Author Topic: Hull types and bonuses  (Read 4829 times)

Offline TechSY730

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Hull types and bonuses
« on: September 08, 2016, 10:17:02 PM »
Right now, hull types seem to be sort of all over the place.

Some seem to represent to how heavily the ship is "lore-wise" armored and/or the ship's size (light, medium, heavy, etc.), even though the armor statistic and HP are sort of meant to conceptually represent that
Some seem to represent ship "role" or "archtype" (swarmer, structural, scout, etc.)
Some seem to represent armor "material" or "property" (polycrystal, composite, refractive, etc.)

This sort of "smearing" of what hull type is meant to represent leads to some weird imbalances in desirability of bonuses. Like, since things that are hull type "heavy" or "very heavy" tend to be, well, heavy, bonuses for them are highly valued.
This works the other way too, things that tend to get the "swarmer" and "very light" bonuses tend to be small and fragile (raid starship being a very notable exception), and thus bonuses against them less sought after as those things would usually die quickly anyways even without bonuses.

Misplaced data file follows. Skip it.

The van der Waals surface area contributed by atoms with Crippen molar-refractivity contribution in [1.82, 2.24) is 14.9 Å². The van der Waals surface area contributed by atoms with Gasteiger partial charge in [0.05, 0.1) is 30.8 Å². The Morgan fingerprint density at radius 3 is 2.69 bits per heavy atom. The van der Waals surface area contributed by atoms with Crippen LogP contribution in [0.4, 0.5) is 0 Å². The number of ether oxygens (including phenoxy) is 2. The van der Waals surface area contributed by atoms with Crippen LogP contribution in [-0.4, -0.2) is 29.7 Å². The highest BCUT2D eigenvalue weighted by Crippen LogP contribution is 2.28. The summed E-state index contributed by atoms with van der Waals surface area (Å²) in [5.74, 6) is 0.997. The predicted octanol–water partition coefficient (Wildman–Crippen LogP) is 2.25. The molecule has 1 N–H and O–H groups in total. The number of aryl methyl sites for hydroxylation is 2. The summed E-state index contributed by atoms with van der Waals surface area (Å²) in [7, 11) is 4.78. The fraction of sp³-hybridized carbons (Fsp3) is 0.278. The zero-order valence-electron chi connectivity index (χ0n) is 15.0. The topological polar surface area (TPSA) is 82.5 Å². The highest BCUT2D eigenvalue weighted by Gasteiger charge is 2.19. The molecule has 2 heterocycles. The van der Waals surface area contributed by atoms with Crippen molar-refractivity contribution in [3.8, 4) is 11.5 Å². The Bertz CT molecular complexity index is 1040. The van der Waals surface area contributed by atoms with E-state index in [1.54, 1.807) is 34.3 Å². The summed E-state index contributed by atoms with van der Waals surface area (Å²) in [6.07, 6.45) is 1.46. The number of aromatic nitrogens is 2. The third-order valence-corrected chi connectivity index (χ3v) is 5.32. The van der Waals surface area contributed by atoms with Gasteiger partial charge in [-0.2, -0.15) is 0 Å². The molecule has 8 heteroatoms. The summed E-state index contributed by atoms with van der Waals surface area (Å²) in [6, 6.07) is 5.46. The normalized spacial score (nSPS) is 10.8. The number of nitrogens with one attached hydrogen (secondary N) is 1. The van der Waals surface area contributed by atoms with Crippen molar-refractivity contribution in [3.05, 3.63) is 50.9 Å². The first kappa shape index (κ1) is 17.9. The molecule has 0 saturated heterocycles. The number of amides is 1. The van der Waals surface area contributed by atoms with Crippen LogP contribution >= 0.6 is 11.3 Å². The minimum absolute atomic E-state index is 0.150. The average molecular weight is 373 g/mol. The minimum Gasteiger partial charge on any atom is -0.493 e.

Futhermore, some of the hull types seem to be spread based on "role" even though it isn't clear on first glance that this is the case (polycrystal = bomber-like being the standout example), further skewing things

Also, it seems confusing conceptually to have hull types spread across a bunch of different "concepts".

Could this be addressed somehow; made more consistent (both in terms of conceptual role and in terms of desirability of bonuses)?
Perhaps the formalization of "ship size" as a user facing game mechanic could tie into this (and to a lesser extent, armor).

Personally, I would vie for the "hull material" interpretation; it would allow a spreading of hull types conceptually orthogonal to things such as "overall durability/size" and "role" (though some of them should still be divided on role, like "structural" or "command-grade"). However, I can understand that this would make balancing tricky.

EDIT: I now realize I am retreading some of the ground covered in,18969.0.html
« Last Edit: September 08, 2016, 11:29:30 PM by TechSY730 »

Offline tadrinth

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Re: Hull types and bonuses
« Reply #1 on: September 09, 2016, 01:30:14 AM »
To reiterate  my proposal from the other thread:

I would replace hull types with 'defense type', which is an abstract representation of how the ship avoids dying in combat. EG, 'light' means it has a little bit of armor and mostly relies on agility. 'Heavy' means it has lots of armor. 

Then, each ammo type would have fixed bonuses vs different defense types, each representing some intuition or story.  EG, Energy bombs are balls of plasma that vaporize armor, so they're 6x vs heavy. 

This would abstract away armor and armor penetration; armored hulls are valuable because most things don't have bonuses against them.  Armor penetrating ammo types DO have bonuses against armor.  They don't need separate numbers to represent that.